The emphasis on changes as the carriers of value does not mean that the value of a particular change is independent of the initial position. Value functions are likely to become more linear with increases in assets. A change from $100 to $200 is likely to have a much higher value than a change from $1100 to $1200. The value function is then concave above the reference point (v"(x) < 0 for x > 0), and convex below it (v"(x) > 0 for x < 0). Meaning, it is concave for gains and convex for losses.
Most people dislike symmetric gambles of the sort (50,0.5; 50,0.5). In fact, if x > y 0, then (y,0.5; y,0.5) is preferred to (x,0.5; x,0.5).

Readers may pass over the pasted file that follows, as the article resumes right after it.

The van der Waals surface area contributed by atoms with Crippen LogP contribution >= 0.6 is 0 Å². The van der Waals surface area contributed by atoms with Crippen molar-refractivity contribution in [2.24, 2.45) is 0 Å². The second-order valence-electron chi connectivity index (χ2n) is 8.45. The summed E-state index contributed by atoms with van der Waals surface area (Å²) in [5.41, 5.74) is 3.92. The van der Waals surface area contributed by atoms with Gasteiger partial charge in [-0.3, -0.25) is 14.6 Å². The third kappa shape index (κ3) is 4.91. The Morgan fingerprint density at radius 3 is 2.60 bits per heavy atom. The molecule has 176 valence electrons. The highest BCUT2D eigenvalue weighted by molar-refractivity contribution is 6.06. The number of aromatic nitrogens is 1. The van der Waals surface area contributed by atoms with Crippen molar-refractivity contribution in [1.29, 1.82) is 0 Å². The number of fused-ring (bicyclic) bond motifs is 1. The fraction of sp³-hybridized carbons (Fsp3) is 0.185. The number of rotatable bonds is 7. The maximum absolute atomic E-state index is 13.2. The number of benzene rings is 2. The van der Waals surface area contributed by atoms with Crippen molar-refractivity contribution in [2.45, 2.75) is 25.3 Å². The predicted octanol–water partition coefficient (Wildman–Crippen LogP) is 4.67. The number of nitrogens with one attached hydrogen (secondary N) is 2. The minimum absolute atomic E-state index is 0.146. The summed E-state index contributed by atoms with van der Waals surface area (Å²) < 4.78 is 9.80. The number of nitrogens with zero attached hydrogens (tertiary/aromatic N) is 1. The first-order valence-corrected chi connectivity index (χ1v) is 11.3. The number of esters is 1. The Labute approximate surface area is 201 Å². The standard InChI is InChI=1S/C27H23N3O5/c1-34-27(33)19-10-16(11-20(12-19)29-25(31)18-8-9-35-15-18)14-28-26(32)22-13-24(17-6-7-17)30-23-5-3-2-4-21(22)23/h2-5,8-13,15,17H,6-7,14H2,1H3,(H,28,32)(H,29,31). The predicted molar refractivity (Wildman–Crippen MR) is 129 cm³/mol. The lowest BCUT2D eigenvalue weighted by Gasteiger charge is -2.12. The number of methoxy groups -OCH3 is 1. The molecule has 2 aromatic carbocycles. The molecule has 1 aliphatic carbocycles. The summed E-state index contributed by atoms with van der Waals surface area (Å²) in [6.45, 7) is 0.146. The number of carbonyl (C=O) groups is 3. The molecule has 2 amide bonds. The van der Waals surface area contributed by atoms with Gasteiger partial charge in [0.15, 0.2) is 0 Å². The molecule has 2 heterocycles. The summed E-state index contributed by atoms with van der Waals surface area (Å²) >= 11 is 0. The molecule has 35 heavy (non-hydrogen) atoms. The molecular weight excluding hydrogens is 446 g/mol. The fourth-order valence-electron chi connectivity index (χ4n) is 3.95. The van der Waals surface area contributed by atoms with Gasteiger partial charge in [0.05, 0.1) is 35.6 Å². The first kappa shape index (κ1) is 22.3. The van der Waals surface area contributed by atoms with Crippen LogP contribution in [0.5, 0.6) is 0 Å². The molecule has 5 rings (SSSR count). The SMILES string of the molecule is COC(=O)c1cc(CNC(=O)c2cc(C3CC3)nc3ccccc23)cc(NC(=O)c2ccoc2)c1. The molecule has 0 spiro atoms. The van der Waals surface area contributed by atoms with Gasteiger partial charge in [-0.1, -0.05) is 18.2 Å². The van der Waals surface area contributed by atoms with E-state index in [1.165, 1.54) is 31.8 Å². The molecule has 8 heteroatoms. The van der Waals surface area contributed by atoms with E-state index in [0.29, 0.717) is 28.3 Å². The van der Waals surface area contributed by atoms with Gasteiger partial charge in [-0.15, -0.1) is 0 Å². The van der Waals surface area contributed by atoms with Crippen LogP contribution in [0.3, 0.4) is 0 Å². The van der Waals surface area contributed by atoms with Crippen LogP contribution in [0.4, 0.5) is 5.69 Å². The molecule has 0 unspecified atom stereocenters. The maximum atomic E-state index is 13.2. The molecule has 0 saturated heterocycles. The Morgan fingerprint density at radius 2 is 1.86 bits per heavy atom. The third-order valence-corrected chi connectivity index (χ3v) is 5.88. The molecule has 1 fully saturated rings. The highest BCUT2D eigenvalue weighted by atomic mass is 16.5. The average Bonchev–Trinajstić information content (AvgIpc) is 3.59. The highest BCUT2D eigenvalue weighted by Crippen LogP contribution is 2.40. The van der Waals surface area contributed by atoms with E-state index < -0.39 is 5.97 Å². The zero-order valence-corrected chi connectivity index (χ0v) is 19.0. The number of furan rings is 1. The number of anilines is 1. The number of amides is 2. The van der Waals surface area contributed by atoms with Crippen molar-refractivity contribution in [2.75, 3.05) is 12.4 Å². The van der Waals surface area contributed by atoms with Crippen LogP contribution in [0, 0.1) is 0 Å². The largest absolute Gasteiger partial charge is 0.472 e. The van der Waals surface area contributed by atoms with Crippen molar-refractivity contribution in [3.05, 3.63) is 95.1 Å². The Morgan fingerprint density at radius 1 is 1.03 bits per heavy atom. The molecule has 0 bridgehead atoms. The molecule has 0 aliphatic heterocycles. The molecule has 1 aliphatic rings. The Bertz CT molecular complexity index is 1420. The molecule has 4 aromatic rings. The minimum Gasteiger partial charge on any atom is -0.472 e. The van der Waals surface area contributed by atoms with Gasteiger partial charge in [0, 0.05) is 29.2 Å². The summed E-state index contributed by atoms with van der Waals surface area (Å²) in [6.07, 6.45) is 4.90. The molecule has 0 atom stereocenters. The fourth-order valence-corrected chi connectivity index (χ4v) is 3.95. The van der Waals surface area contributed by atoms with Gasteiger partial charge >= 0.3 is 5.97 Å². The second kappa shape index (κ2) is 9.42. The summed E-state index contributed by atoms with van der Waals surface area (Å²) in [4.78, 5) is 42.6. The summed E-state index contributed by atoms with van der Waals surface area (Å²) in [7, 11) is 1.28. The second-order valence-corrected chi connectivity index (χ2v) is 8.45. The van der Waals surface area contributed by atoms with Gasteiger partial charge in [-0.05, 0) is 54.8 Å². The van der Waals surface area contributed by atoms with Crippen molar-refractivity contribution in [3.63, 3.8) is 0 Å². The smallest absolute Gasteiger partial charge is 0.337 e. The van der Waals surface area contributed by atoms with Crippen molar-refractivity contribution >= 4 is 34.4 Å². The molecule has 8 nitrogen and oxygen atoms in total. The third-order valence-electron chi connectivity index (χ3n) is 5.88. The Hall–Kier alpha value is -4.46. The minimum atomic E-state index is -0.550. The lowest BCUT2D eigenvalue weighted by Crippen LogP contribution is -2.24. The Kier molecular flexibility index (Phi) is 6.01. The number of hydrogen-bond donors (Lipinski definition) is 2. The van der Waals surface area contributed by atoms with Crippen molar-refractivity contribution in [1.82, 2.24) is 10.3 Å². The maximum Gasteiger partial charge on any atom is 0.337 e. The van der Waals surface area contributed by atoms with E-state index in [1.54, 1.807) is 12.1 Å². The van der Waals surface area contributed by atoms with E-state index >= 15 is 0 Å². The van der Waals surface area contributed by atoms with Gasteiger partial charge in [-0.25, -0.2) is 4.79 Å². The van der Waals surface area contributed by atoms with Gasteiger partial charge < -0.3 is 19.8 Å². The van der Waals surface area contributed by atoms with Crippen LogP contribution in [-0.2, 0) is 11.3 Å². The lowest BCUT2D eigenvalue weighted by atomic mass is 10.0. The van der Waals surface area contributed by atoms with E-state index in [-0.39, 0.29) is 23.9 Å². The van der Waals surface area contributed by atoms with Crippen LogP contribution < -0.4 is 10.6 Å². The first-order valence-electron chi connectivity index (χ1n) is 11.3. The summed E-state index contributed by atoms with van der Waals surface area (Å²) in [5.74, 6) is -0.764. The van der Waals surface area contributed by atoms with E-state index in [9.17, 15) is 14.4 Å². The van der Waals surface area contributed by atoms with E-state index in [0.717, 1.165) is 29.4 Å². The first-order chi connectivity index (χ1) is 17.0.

This means that v(y) + v(y) > v(x) + v(x). Setting y = 0 gives us v(x) < v(x), and letting y approach x gives us v'(x) < v'(x), as long as v is differentiable. So the value function for losses is steeper than that for gains.

The weighting function π, which relates decision weights to stated probabilities, is an increasing function of p, with π(0) = 0 and π(1) = 1. However, people tend to overweight very small probabilities, like 0.001, so that π(p) > p for very small p.